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Opinion | Why Can’t Biden Triangulate Like Trump?

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For anyone with sincere and absolute convictions on abortion, pro-life or pro-choice, Donald Trump’s attempts to reposition himself this week should be somewhere between depressing and infuriating.

For pro-lifers, the problem is the cynicism — the reminder that Trump is purely transactional in his relationship to their ideals, a lousy spokesman for the cause of unborn human life and a willing betrayer when politics requires it.

For pro-choicers, the problem is the chutzpah — the man who did so much to overturn Roe v. Wade trying to disavow responsibility for its policy consequences.

But Trump’s cynicism is also one of his political strengths. What he does crudely, with naked calculation and comic transparency, is what successful politicians used to do more normally: triangulate between your base and the general public, make showy moves to reassure swing voters that you’re not just an ideologue, suggest that you’re willing to negotiate when public opinion is against you.

Trump often does this with symbolism rather than substance, with dishonest framings of his own record and promised policy innovations that don’t actually materialize. But still, he does it all the time, not just on social issues like abortion. The public doesn’t like his opposition to Obamacare? Next thing you know he’s promising to mend the program rather than ending it. Middle-of-the-road voters seem uneasy about Israel’s war in Gaza? There’s Trump, Mr. Israel in his first term, suddenly sounding notes of caution and concern.

What’s non-negotiable with Trump are his personal grievances, his amour-propre, his election-fraud narratives, his authoritarian style. That kind of intransigence is his major political weakness (in addition to being a source of danger for the country). But on policy, he’s always ready to perform flexibly, even if there isn’t a clear plan underneath the posturing.

This has long made a contrast with more doctrinaire Republican politicians, which is part of why Trump beat them in 2016 and again in 2024. But it also makes a contrast with Joe Biden. Not with the Biden of the past, who built a long and successful career as a moderate Democrat who could be relied upon to annoy people to his left. But with the Biden of the current moment, who still benefits from that moderate brand, but struggles to demonstrate policy independence from his party’s activists.

In part, Biden is unlucky in the challenges confronting him: The place where he is clearly trying to triangulate, the Israel-Gaza war, divides his own coalition in a way that makes every possible balancing act anger more people than it pleases.

But his administration has also consistently missed more plausible opportunities for outreach. You see this on issues like abortion and youth gender transitions: Biden’s Catholic faith should make him a natural middle-grounder, but his personal qualms about abortion have zero policy substance since he abandoned his support for the Hyde Amendment, and he’s planted himself to the left of secular Europe on transgender issues.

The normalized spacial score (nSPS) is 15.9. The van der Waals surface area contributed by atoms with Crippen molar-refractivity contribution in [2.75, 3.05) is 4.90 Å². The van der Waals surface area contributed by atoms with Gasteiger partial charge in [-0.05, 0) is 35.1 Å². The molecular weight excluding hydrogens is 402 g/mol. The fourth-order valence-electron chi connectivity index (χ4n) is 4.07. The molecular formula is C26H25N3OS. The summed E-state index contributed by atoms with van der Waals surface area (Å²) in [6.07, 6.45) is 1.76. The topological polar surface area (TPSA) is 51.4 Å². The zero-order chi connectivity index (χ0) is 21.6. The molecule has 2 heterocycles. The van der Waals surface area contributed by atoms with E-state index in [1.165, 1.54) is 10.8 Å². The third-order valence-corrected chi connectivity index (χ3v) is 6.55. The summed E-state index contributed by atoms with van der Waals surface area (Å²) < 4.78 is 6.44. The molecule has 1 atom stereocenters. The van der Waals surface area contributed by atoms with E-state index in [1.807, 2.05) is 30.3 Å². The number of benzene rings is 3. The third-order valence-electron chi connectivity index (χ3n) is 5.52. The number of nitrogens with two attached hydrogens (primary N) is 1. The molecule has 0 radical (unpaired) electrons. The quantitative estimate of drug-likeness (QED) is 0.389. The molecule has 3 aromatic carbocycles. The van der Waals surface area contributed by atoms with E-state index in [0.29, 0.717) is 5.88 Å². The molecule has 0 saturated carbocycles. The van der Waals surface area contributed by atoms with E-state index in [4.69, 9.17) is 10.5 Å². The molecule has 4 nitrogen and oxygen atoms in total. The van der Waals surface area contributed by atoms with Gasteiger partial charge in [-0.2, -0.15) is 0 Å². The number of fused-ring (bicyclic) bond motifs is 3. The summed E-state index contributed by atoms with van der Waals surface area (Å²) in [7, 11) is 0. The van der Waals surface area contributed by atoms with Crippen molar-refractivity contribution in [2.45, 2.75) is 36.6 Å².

You see this on immigration. Biden is only now considering a Trump-like executive order on border crossings, several years after the border surge began.

And you especially see it on environmental issues, where the White House is reluctant to put any clear distance between itself and climate activists. On energy and automobiles, Biden could be doing the rough equivalent of what Trump is doing on abortion: Having delivered unprecedented green investments the way Trump delivered the end of Roe, he could now be spending most of his time touting America’s energy boom while promising the majority of Americans that they won’t be forced into an electric car.

Instead he has Pete Buttigieg, himself the kind of smooth-talking politician who should be good at triangulation, going on Fox News and comparing electric-vehicle skeptics to people who preferred landlines to cellphones 20 years ago. “If you like your gas-powered car, you can keep your car,” is a simple, politically effective formulation. Yet somehow the Biden administration has ended up with, “If you like your gas-powered car, you’re a clueless antiquarian” instead.

One explanation for this pattern is that Biden’s White House is staffed by progressive ideologues who don’t have an instinct for moderation and don’t give their aged boss enough freedom to maneuver. Another explanation is that Biden’s team is just deathly afraid of the progressive impulse toward self-sabotage, the willingness of left-wing factions to sit the election out or cast a protest vote.

I don’t think the latter fear is ungrounded. (Ralph Nader really did cost the Democrats a presidential election, after all.) But the Trump era has repeatedly demonstrated the limitations of a base mobilization strategy for Democrats, and there’s a difference between being aware of your base and being its prisoner.

The greater freedom that Trump enjoys has roots in some dark places — cynicism, conservative tribalism, a populist indifference to policy detail. But it’s still a freedom that Biden sorely needs.

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